Cash says she learned more about her storied family history than she knew before. 

"I feel so tremendously honored [with] the respect my family was given in this film, and I feel proud of it," she says. "In my early career, I spent so much time trying to wrest myself from out of my dad's shadow, and I probably pushed away longer than was gracious — not from him personally, but from my own legacy and the own tradition I came from. Luckily, I got wise about that and accepted it. But this has given me another level of being empowered about my own tradition."

Stuart, who got into traditional music early with a stint with Flatt and Scruggs as a 13-year-old (above, with Lester Flatt), and later married the country star on whom he had a childhood crush, Connie Smith, provided a trove of materials he's collected over the years.

Flying directly from the East Coast where he was touring with his band The Fabulous Superlatives, Stuart was effusive about the Burns series. 

"I think it gives the traditional country fan, who never thought they would hear or see this again, a sense of victory," he says. "I think it also gives people who have really never given country music much regard other than the face value of it, here's your chance to get inside of it to see what a beautiful culture it is, and something in there will pertain to your life."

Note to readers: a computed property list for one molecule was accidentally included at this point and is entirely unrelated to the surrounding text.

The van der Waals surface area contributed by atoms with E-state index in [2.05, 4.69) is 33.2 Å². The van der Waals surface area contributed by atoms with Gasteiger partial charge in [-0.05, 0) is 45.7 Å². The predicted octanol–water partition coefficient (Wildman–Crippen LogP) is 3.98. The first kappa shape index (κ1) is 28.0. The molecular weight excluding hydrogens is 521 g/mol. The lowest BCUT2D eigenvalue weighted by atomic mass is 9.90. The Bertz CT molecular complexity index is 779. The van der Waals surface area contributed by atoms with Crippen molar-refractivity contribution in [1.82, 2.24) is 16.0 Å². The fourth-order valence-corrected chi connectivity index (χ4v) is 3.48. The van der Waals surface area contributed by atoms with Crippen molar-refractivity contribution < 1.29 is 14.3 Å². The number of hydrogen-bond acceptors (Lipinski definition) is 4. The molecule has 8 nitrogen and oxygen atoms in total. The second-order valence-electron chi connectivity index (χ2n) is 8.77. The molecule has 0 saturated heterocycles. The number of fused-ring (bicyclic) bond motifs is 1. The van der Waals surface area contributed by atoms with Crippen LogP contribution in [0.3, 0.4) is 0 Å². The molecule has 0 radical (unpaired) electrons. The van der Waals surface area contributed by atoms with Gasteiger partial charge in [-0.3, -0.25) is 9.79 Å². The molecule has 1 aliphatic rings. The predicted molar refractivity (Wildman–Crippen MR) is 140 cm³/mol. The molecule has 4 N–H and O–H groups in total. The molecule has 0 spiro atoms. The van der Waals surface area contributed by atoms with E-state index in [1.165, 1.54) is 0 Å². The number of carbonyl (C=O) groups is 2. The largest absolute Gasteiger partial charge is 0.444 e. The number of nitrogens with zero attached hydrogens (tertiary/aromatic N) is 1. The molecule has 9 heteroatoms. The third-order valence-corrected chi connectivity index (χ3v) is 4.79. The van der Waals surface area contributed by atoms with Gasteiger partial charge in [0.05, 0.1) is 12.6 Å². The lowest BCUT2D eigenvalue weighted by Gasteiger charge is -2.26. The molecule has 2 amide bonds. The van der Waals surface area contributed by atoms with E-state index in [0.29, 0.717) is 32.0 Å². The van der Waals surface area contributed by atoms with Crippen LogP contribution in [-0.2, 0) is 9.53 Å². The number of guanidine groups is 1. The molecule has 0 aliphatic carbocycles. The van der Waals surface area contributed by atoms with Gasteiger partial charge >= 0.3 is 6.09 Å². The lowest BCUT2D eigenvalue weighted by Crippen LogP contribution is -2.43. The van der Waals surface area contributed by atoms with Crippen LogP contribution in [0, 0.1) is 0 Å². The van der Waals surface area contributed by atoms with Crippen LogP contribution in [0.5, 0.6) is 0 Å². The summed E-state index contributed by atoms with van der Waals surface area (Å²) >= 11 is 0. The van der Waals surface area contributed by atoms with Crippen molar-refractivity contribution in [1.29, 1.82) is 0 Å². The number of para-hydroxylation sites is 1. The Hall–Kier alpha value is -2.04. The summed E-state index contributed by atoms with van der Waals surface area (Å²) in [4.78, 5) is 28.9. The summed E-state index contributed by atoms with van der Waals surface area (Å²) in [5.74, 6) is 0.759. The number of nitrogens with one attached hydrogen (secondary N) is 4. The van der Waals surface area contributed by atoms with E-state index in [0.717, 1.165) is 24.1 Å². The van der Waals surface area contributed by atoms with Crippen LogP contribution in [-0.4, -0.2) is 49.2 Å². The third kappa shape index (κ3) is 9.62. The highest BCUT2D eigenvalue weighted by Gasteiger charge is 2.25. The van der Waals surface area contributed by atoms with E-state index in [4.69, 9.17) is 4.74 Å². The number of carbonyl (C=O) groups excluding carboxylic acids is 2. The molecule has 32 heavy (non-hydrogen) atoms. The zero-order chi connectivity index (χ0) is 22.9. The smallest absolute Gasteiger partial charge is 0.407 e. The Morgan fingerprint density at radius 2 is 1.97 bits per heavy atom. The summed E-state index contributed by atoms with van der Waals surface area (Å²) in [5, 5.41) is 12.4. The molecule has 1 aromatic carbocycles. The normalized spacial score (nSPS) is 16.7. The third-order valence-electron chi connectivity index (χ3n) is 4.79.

Finally, he adds, "I think a lot of the artists that are playing country music, the current stars, they probably haven't had the same kind of upbringing that Dwight and Rosanne and myself have had. I think it gives the opportunity to look inside of this culture and go deep."

Cash says she knows how deep a country song can connect with an audience. One of her songs she mentioned, "House on the Lake," was so personal to her, with such specific details, she was hesitant to do it live.

"The first time I performed it, I was really nervous," she says. "And when I came off stage, this guy came up to me, and he says, 'Everybody has got their house on the lake.' 

"And it clicked for me that no matter how personal it was to me, that they were bringing their own lives [to the songs], and they heard these songs through the prism of their own lives. And that is community, and that is healing for people to recognize their own stories in something in art," she said. "That's the function. We are in the premier service industry of the heart and soul. That's what artists do."

Country Music premieres on PBS Sept. 15, one week after a special Country Music: Live at the Ryan, a Concert Celebrating the Film by Ken Burns Sept. 8 (check local listings).

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Ed Shaw
It'll be interesting to see how PBS can work its derangement following the 2016 elections into a country music documentary. If there is a way, I'm sure Ken Burns will find it.
Aug 9, 2019   |  Reply